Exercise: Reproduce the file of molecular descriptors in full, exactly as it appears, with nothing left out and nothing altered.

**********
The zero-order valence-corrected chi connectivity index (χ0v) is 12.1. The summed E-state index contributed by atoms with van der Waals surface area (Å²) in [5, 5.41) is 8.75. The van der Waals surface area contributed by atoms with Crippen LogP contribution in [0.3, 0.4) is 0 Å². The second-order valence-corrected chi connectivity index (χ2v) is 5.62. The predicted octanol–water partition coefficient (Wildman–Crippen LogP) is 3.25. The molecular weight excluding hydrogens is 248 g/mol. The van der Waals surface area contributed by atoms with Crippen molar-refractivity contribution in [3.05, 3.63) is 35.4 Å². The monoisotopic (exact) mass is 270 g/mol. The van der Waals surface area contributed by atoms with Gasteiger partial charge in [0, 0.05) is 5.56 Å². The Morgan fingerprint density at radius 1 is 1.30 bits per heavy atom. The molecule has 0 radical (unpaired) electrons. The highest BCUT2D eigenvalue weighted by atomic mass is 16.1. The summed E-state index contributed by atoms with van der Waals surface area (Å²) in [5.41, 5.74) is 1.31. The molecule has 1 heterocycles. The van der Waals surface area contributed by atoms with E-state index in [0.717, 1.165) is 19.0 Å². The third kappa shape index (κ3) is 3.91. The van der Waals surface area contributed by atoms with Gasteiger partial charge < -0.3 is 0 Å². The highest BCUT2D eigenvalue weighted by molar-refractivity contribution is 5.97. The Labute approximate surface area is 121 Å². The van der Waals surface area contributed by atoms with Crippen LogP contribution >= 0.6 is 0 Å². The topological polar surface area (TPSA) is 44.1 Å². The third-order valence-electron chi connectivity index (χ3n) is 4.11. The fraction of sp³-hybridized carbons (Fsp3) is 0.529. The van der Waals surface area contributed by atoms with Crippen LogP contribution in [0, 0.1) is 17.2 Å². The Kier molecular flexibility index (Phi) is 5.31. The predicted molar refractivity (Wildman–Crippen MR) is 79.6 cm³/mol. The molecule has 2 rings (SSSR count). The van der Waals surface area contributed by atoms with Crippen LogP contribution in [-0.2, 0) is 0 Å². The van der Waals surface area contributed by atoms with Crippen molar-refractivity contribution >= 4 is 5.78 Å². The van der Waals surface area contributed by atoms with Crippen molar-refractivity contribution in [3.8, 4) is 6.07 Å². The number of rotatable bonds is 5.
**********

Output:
The zero-order valence-corrected chi connectivity index (χ0v) is 12.1. The summed E-state index contributed by atoms with van der Waals surface area (Å²) in [5, 5.41) is 8.75. The van der Waals surface area contributed by atoms with Crippen LogP contribution in [0.3, 0.4) is 0 Å². The second-order valence-corrected chi connectivity index (χ2v) is 5.62. The predicted octanol–water partition coefficient (Wildman–Crippen LogP) is 3.25. The molecular weight excluding hydrogens is 248 g/mol. The van der Waals surface area contributed by atoms with Crippen molar-refractivity contribution in [3.05, 3.63) is 35.4 Å². The monoisotopic (exact) mass is 270 g/mol. The van der Waals surface area contributed by atoms with Gasteiger partial charge in [0, 0.05) is 5.56 Å². The Morgan fingerprint density at radius 1 is 1.30 bits per heavy atom. The molecule has 0 radical (unpaired) electrons. The highest BCUT2D eigenvalue weighted by atomic mass is 16.1. The summed E-state index contributed by atoms with van der Waals surface area (Å²) in [5.41, 5.74) is 1.31. The molecule has 1 heterocycles. The van der Waals surface area contributed by atoms with E-state index in [0.717, 1.165) is 19.0 Å². The third kappa shape index (κ3) is 3.91. The van der Waals surface area contributed by atoms with Gasteiger partial charge < -0.3 is 0 Å². The highest BCUT2D eigenvalue weighted by molar-refractivity contribution is 5.97. The Labute approximate surface area is 121 Å². The van der Waals surface area contributed by atoms with Crippen LogP contribution >= 0.6 is 0 Å². The topological polar surface area (TPSA) is 44.1 Å². The third-order valence-electron chi connectivity index (χ3n) is 4.11. The fraction of sp³-hybridized carbons (Fsp3) is 0.529. The van der Waals surface area contributed by atoms with Crippen LogP contribution in [0, 0.1) is 17.2 Å². The Kier molecular flexibility index (Phi) is 5.31. The predicted molar refractivity (Wildman–Crippen MR) is 79.6 cm³/mol. The molecule has 2 rings (SSSR count). The van der Waals surface area contributed by atoms with Crippen LogP contribution in [-0.2, 0) is 0 Å². The van der Waals surface area contributed by atoms with Crippen molar-refractivity contribution >= 4 is 5.78 Å². The van der Waals surface area contributed by atoms with Crippen molar-refractivity contribution in [3.8, 4) is 6.07 Å². The number of rotatable bonds is 5.